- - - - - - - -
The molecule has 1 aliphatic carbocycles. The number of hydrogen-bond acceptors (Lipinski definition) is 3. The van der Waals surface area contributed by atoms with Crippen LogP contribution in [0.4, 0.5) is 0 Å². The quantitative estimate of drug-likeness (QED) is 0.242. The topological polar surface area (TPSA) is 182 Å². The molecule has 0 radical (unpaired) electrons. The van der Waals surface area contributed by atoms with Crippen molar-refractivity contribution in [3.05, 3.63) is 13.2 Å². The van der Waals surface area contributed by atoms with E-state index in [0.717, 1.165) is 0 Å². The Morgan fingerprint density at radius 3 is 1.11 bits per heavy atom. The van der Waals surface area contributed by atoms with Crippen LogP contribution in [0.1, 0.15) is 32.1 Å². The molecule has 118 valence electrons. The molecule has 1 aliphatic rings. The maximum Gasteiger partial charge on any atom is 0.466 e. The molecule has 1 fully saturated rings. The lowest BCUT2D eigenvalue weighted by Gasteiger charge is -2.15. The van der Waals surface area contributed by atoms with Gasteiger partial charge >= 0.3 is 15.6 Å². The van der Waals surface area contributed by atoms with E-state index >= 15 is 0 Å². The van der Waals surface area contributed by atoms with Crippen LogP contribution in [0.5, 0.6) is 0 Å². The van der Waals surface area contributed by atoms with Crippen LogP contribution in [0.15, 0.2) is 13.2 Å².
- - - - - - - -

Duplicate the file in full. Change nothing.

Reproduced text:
The molecule has 1 aliphatic carbocycles. The number of hydrogen-bond acceptors (Lipinski definition) is 3. The van der Waals surface area contributed by atoms with Crippen LogP contribution in [0.4, 0.5) is 0 Å². The quantitative estimate of drug-likeness (QED) is 0.242. The topological polar surface area (TPSA) is 182 Å². The molecule has 0 radical (unpaired) electrons. The van der Waals surface area contributed by atoms with Crippen molar-refractivity contribution in [3.05, 3.63) is 13.2 Å². The van der Waals surface area contributed by atoms with E-state index in [0.717, 1.165) is 0 Å². The Morgan fingerprint density at radius 3 is 1.11 bits per heavy atom. The van der Waals surface area contributed by atoms with Crippen LogP contribution in [0.1, 0.15) is 32.1 Å². The molecule has 118 valence electrons. The molecule has 1 aliphatic rings. The maximum Gasteiger partial charge on any atom is 0.466 e. The molecule has 1 fully saturated rings. The lowest BCUT2D eigenvalue weighted by Gasteiger charge is -2.15. The van der Waals surface area contributed by atoms with Gasteiger partial charge >= 0.3 is 15.6 Å². The van der Waals surface area contributed by atoms with E-state index >= 15 is 0 Å². The van der Waals surface area contributed by atoms with Crippen LogP contribution in [0.5, 0.6) is 0 Å². The van der Waals surface area contributed by atoms with Crippen LogP contribution in [0.15, 0.2) is 13.2 Å².